Who hasn’t watched a video on YouTube and shared it with someone else afterwards because they knew that a friend was equally as likely to enjoy it? For B2C marketing campaigns, I can certainly see the relevance and potential of video. A picture’s worth a thousand words, after all.

While it was difficult for me to shift my allegiance from words to pictures for the week, I’m sure that I’ll be eagerly awaiting the results of the week’s exploits.

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Does guest blogging work?

A couple of months ago, a fantastic local copywriter, Ben Locker, offered a selection of other writers the opportunity to support his blog by hosting a series of guest posts. While all of them stuck to the general subject of copywriting, the contributors offered up their thoughts on some unusual and fascinating topics. I’d highly recommend that you head over to the site and have a read for yourself if you’re interested in the subject.

Ben’s exploit got me thinking about how a blog focussing on a specific subject can continue to engage readers week after week, month after month. Company/agency blogs have the advantage of featuring multiple contributors meaning that things remain fresh, interesting and diverse in opinion. I see guest blogging as a real opportunity for individuals who run their own blogs and are looking to add a bit of spice and variety.

There are benefits for both parties. The host of the blog receives some (hopefully) great new content; the contributor receives a valuable web link and new traffic from a relevant site. Both will presumably also benefit from exposure to a new audience as a result of the exchange.

So, even though this blog is still relatively new and is just forging a place for itself, I’m interested in hosting a few guest blogs. The aim is to broaden the site’s readership and offer readers some alternative perspective on marketing and public relations. If you’d be interested in contributing, please leave a comment below this post or get in touch via any of the methods on the contact page.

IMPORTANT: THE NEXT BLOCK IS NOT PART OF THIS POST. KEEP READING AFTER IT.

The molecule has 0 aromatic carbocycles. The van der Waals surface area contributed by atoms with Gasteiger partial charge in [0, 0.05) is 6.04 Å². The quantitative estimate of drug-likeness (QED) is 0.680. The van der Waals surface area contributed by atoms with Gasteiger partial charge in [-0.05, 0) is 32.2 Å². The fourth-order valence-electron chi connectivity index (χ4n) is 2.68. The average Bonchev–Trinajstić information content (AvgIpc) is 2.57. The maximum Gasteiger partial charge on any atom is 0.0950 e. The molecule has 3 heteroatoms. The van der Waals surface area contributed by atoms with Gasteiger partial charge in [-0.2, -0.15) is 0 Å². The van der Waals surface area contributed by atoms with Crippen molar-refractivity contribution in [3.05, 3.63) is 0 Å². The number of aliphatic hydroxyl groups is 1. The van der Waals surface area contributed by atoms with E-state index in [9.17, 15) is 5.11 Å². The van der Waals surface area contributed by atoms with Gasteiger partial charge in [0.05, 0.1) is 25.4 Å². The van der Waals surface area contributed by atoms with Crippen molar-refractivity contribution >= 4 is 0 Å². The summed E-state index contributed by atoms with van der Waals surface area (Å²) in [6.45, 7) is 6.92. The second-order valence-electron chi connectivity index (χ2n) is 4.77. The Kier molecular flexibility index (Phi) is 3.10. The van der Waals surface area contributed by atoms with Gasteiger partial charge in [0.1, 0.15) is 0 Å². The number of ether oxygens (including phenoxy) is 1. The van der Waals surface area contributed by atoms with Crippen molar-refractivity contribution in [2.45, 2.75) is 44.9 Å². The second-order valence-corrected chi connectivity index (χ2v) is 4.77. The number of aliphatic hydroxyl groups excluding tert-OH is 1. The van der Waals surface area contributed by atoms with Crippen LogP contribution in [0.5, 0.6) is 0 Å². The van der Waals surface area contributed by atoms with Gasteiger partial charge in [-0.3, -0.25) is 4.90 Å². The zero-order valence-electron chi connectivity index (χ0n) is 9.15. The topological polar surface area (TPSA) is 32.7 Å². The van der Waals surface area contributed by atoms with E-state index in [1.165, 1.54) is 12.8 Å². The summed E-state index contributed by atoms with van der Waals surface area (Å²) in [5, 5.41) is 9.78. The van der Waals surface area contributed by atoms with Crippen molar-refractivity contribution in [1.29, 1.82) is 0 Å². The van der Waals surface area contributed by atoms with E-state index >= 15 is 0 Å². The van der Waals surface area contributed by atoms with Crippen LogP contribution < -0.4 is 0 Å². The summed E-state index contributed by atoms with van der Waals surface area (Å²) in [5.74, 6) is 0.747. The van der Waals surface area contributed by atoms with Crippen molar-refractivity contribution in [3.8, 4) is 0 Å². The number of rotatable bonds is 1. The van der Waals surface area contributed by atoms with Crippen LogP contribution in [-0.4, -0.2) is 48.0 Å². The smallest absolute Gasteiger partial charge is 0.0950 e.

I’d also be interested to hear from anyone who has experience of guest blogging, particularly if they’d be willing to share any feedback – positive or negative – that they received as a result.

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Is the PR industry really that cut-throat?

A couple of weeks ago I wrote a post thanking PR Week and a former colleague, Phil Szomszor, for recommending this blog to their readers. This week another good friend and former colleague, Paul Stallard, lent me his support by posting about new bloggers in the PR space. Here are his kind words:

Becca has just started her own PR and marketing blog and has already featured in PR Week’s best of the technology PR bloggers which I think tells you a lot about the quality of her writing. Having taken a year away from PR to work for a digital agency her posts bring an intelligent view of what is required from both skill sets.

When the topic of the public relations industry comes up in conversation, many people are still quick to declare that it’s not only fiercely competitive but also one of the most cut-throat professions out there. The PR professionals that I’ve met and worked with, however, have completely overthrown this stereotype. They have been willing to direct readers away from their own blogs, share the “link juice” that is so valuable for SEO with a newly established site and offer advice and guidance based on their own experience.

I don’t doubt that some people working in the PR industry are far less generous and reputable than others (surely this is the case in any line of work?) but every now and then it’s good to recognise that not everyone is looking for personal gain by using those around them. Some are just happy to share their knowledge, help others where they can and, ultimately, improve the reputation of PR professionals and bloggers alike.